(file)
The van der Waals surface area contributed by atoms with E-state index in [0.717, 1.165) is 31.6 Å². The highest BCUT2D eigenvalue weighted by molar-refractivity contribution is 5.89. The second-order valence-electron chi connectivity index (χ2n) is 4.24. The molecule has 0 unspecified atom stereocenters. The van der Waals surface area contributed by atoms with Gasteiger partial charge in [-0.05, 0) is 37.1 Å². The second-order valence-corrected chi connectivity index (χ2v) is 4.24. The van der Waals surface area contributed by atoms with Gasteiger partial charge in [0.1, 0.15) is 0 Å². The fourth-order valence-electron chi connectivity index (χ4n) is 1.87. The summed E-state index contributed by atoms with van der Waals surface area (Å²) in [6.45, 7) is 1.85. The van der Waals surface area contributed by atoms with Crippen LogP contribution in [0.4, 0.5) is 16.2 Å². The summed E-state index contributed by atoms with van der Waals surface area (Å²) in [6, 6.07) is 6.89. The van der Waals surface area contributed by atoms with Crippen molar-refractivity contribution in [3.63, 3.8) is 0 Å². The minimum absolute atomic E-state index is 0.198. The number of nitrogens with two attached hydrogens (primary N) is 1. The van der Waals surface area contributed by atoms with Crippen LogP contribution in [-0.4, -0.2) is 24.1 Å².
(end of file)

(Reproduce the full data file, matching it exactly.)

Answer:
The van der Waals surface area contributed by atoms with E-state index in [0.717, 1.165) is 31.6 Å². The highest BCUT2D eigenvalue weighted by molar-refractivity contribution is 5.89. The second-order valence-electron chi connectivity index (χ2n) is 4.24. The molecule has 0 unspecified atom stereocenters. The van der Waals surface area contributed by atoms with Gasteiger partial charge in [-0.05, 0) is 37.1 Å². The second-order valence-corrected chi connectivity index (χ2v) is 4.24. The van der Waals surface area contributed by atoms with Gasteiger partial charge in [0.1, 0.15) is 0 Å². The fourth-order valence-electron chi connectivity index (χ4n) is 1.87. The summed E-state index contributed by atoms with van der Waals surface area (Å²) in [6.45, 7) is 1.85. The van der Waals surface area contributed by atoms with Crippen LogP contribution in [0.4, 0.5) is 16.2 Å². The summed E-state index contributed by atoms with van der Waals surface area (Å²) in [6, 6.07) is 6.89. The van der Waals surface area contributed by atoms with Crippen molar-refractivity contribution in [3.63, 3.8) is 0 Å². The minimum absolute atomic E-state index is 0.198. The number of nitrogens with two attached hydrogens (primary N) is 1. The van der Waals surface area contributed by atoms with Crippen LogP contribution in [-0.4, -0.2) is 24.1 Å².